28 million Records On Immobilise, UK’s National Property Register Site Exposed

28 Million Records Aboard Immobilise Website Exposed Due To Privacy Flaw

United Kingdom is in news again today.  After Moonpig vulnerability which exposes 3 million user details, United Kingdom’s premier National Property Register website called Immobilise was vulnerable to a privacy flaw that could have exposed its user details to cyber criminals.  The flaw which was revealed by IT security consultant Paul Moore may have put Immobilise’s 28 million registered records cyber criminals.


Immobilise is the world’s largest free register of possession ownership details with roughly 4.2 million registered users. It is used by users to register their valuables like bikes, computers, phones etc. and is said to host registered records of 28 million items. Immobilise and its partner websites, the Police’s National Mobile Property Register (NMPR) and CheckMEND have proved to be very helpful in tracing lost or stolen valuables in United Kingdom. Most of its services are used by Insurance companies and police authorities.


According to Paul Moore the Immobilise website was affected with Direct Object Reference (DOR) vulnerability. The bug exposed names, addresses, phone numbers, email addresses and details on registered items (serial numbers, IMEIs in case of smartphones, unique marks, value) to cyber criminals.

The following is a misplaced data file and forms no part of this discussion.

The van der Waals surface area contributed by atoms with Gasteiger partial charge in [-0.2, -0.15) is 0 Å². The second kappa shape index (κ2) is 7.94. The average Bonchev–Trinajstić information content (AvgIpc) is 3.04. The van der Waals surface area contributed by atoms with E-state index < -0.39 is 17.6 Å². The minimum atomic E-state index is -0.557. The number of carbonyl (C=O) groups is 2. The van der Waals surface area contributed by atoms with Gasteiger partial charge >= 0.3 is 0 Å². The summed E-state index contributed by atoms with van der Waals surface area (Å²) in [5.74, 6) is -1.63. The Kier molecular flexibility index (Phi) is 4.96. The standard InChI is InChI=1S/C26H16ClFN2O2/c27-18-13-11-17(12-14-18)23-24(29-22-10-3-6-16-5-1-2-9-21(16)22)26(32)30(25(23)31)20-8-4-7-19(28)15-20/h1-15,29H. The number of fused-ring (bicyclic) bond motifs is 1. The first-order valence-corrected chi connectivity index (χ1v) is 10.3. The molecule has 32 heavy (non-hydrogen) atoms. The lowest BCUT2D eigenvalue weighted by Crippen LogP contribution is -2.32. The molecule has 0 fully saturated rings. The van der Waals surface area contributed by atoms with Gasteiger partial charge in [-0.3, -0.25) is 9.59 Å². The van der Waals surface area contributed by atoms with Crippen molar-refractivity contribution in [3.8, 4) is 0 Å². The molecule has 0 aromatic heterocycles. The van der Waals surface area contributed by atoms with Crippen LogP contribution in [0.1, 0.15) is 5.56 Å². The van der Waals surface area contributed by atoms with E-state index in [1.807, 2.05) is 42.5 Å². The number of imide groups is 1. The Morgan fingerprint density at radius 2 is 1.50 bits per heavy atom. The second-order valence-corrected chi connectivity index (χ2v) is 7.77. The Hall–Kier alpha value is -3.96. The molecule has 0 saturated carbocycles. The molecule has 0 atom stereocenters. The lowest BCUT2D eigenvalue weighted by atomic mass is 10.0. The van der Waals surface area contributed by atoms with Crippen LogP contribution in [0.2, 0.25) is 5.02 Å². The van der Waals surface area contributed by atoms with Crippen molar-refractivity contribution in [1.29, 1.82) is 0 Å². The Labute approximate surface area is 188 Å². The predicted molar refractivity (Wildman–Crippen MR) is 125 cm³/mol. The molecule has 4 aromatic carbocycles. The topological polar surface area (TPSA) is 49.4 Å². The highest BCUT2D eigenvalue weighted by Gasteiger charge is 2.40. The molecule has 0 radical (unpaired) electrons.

The vulnerability stems from the URL presented to users who which to register their products on Immobilise.  To ascertain the ownership they are supposed to download an ownership certificate from Immobilise in PDF format. The download url contains two parameters which contain user ID and certificate ID and both are sequential so a malafide actor can easily access all accounts and all records on the Immobilise server.

28 Million Records Aboard Immobilise Website Exposed Due To Privacy Flaw

“An attacker wouldn’t know the “User ID” or “Certificate ID”, so it’s safe, right?” Moore added on his blog post, “Far from it! The numbers aren’t random, they’re sequential, thus deterministic. If the last certificate number is 7161519, the next is 7161520 and so on. However, if someone happens to add another item to their account before you, your next number is 7161521.”

Further investigation into Immobilise website revealed that the DOR is actually used by the police and insurance companies to verify the authenticity of an ownership certificate based on its ID.   Moore informed Recipero, the company that develops Immobilise, CheckMEND and NMPR websites and the issue has been fixed as of now.

Moore also discovered that the CheckMEND and NMPR  websites were vulnerable to SSL 3.0 POODLE attacks and the company has patched these vulnerabilities also.

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